I really wanted to figure out the difference between Basic and NTLM authentication (also known as Integrated Windows authentication) when enabling Outlook Anywhere. Here is what I’ve found searching around. Let me know if you think differently.
When you enable Outlook Anywhere using Enable-OutlookAnywhere (or configuring it afterwards with Set-OutlookAnywhere) or the GUI you have to specify Basic or NTLM Authentication. This seems to cause a lot of confusion out there since many step-by-step guides simply told you to Basic (not telling you why) and some guides simply told you that you could choose the one you wanted to use but didn’t explain the differences – not much help.
Let’s see the scenario first. Outlook Anywhere (formerly called RPC-over-HTTP) is used when clients are out on the Internet and need access to their mailbox using a locally installed Outlook and traffic travels over HTTPS (tcp/443). Most common ways to accomplish this I would say are:
- (left picture) The preferred method – proxy all the HTTPS traffic using ISA/TMG (or any 3rd party proxy/load balancer) from the Internet to your internal CAS.
- (right picture) Put the CAS-server inside the firewall (configuring it with a public IP or NATing a public IP to it) and allow HTTPS traffic (tcp/443) to it.
In short, if you’re using a proxy which is ISA/TMG, NTLM should work. If you’re using a 3rd party it’s not sure it will proxy NTLM authentication correctly so you need to use Basic. This article, even though for Exchange 2003, explains it quite well.
If you have a firewall that examines HTTP traffic and modifies it in any way, you may have to use Basic authentication, instead of NTLM authentication. NTLM authentication fails if the RPC proxy server does not trust the authentication information. For example, you may have a firewall that ends the session from the Internet and establishes a new session to the RPC proxy server, instead of passing the HTTPS (SSL) session to the Exchange server without modification. This process is known as reverse proxying or Web publishing. Certain firewalls, such as Microsoft Internet Security and Acceleration (ISA) or Threat Management Gateway (TMG), can successfully reverse proxy or Web publish the session and still permit NTLM authentication to succeed.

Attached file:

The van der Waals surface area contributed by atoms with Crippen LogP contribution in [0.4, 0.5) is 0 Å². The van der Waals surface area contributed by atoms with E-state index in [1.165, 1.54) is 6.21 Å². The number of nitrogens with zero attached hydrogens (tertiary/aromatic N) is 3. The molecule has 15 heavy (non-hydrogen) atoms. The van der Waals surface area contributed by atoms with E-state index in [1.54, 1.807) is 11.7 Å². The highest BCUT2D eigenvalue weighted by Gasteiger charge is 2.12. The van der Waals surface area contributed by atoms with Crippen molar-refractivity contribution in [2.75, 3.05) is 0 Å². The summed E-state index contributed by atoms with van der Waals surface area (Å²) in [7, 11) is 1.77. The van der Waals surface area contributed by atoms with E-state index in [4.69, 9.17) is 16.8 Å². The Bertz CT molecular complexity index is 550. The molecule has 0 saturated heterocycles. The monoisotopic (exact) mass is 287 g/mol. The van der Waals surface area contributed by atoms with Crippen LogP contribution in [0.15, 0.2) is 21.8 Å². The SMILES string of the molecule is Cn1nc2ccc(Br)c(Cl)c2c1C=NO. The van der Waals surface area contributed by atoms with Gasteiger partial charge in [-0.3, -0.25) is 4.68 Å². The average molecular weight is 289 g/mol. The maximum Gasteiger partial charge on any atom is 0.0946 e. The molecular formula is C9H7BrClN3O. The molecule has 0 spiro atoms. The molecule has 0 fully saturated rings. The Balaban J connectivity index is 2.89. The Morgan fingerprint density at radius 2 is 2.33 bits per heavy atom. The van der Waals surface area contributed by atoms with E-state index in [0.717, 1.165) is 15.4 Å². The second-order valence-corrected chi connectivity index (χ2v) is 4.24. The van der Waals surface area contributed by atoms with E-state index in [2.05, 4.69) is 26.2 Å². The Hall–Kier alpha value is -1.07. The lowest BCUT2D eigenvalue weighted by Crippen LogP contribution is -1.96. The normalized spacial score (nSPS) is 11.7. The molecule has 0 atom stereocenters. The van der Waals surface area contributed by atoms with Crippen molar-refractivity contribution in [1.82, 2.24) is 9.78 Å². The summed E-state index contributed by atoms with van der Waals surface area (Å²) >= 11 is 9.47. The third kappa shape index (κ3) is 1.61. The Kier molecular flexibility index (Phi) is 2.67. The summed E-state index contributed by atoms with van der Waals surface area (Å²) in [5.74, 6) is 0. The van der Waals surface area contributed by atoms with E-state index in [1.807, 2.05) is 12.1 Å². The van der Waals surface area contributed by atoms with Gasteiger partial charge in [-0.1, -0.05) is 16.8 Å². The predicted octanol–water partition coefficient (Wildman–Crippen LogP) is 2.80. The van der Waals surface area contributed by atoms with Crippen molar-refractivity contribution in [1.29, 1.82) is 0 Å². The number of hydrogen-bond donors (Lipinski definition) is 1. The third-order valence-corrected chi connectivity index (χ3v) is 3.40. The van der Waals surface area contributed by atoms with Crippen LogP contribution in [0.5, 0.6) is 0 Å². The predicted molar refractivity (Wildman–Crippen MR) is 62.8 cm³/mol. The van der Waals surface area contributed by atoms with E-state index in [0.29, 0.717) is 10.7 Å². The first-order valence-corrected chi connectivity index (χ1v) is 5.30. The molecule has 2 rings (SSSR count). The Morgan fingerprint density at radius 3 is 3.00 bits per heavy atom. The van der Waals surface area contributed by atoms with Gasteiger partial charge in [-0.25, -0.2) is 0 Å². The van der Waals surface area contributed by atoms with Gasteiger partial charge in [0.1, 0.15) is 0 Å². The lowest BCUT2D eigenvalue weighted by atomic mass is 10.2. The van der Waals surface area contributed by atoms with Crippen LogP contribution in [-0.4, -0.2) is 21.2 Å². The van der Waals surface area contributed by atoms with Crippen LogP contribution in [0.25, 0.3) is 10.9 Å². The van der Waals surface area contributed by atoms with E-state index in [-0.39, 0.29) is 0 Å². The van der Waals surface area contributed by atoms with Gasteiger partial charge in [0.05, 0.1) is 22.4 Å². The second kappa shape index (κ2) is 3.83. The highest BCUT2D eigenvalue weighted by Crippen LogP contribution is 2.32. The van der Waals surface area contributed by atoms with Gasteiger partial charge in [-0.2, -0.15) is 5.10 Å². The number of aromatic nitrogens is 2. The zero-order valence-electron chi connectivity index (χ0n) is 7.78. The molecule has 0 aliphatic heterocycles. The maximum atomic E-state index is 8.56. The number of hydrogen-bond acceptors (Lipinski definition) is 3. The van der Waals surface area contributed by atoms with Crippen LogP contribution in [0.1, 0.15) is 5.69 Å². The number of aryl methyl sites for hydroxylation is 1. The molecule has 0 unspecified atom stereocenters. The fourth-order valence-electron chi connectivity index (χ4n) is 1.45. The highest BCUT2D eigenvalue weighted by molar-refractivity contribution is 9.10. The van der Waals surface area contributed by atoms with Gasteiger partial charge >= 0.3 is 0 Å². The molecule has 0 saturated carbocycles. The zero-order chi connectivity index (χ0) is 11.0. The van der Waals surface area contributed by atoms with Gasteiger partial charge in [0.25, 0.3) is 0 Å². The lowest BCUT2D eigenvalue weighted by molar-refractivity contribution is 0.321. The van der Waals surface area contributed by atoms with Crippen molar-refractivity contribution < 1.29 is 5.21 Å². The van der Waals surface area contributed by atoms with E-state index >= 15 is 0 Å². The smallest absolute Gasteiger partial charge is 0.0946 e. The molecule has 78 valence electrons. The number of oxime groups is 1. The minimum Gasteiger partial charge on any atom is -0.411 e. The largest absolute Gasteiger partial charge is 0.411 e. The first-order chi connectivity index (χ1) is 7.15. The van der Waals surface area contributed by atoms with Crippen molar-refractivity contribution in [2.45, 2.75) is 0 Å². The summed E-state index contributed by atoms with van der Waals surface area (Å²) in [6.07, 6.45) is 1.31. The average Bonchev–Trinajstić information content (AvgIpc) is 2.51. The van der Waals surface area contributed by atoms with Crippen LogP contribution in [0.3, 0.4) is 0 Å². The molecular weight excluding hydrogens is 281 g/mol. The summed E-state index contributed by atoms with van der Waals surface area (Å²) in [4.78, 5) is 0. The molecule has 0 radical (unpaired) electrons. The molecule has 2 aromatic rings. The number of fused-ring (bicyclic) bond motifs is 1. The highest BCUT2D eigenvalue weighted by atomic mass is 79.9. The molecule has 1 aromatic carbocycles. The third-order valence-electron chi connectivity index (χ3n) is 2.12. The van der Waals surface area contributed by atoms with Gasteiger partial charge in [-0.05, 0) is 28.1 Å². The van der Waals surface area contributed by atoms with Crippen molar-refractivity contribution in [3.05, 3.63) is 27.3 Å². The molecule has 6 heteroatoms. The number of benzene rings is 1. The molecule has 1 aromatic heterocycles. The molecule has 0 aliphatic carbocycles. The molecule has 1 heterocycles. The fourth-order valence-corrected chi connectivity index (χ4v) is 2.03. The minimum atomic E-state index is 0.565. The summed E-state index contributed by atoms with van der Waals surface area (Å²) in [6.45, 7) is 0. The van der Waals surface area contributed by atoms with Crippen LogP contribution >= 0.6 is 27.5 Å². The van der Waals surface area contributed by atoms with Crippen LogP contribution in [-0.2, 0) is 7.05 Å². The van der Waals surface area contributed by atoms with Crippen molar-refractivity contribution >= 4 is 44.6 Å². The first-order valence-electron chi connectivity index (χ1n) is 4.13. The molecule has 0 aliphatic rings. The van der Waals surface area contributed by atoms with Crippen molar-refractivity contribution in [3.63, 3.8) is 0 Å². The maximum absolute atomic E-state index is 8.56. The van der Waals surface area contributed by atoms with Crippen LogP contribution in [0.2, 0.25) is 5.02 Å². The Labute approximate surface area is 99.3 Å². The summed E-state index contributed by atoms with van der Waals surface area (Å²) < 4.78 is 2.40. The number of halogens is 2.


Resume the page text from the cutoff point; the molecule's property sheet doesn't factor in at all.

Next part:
So in the end (what I think), run NTLM if it works and your firewall/proxy support it – otherwise use Basic. With Basic, the user will always get prompted for username/password when they start their Outlook configured for OA. I appreciate Exchange Team’s comment on my question in their blog which explains it pretty well:
With regard to Basic vs NTLM from a user perspective, Basic, with any version of Outlook prior to 2010, results in a pop up dialog asking for creds. Outlook 2010 makes the ‘save this password’ actually work, so in an Outlook 2010 world, Basic can mean no need to authenticate every time you open/reconnect, but in all earlier versions, you will have to enter creds every time.
NTLM, when used by a client that is domain joined and logged in with cached creds, results in the client simply sending the cached in creds to the server, resulting in what looks like a pretty seamless single sign on experience. However, if you want to do pre-authentication at something like TMG, and not let the traffic go all the way to CAS, you need to configure TMG for this. That’s in the future Whitepaper. [Note 2011-09-26: this probably means the whitepaper Publishing Outlook Anywhere Using NTLM Authentication With Forefront TMG or Forefront UAG . Thanks Ben!]
NTLM on a machine without cached creds will again result in a pop up – or… there is a way to avoid that, but again for that you’ll have to read the upcoming whitepaper on how to get OA NTLM to work through TMG… yes, it’s a teaser… Reason is, the steps to get OA/NTLM to work, with pre-auth are complex, and I’d rather I give you all the steps you need than ask you to join the dots. It won’t be long before it’s ready.
Why all this and all the confusion? This and this article points out a clue why. You see, before Exchange 2007 SP1, the /rpc virtual directory had both Basic and NTLM authentication enabled by default and couldn’t be changed. In SP1 they decided this was a security vulnerability and changed it so you could choose.
Oh and how does the client know if it should use Basic or NTLM? It’s provided to the client using the AutoDiscover service.
I hope this explained it a bit… or maybe even confused you even more 🙂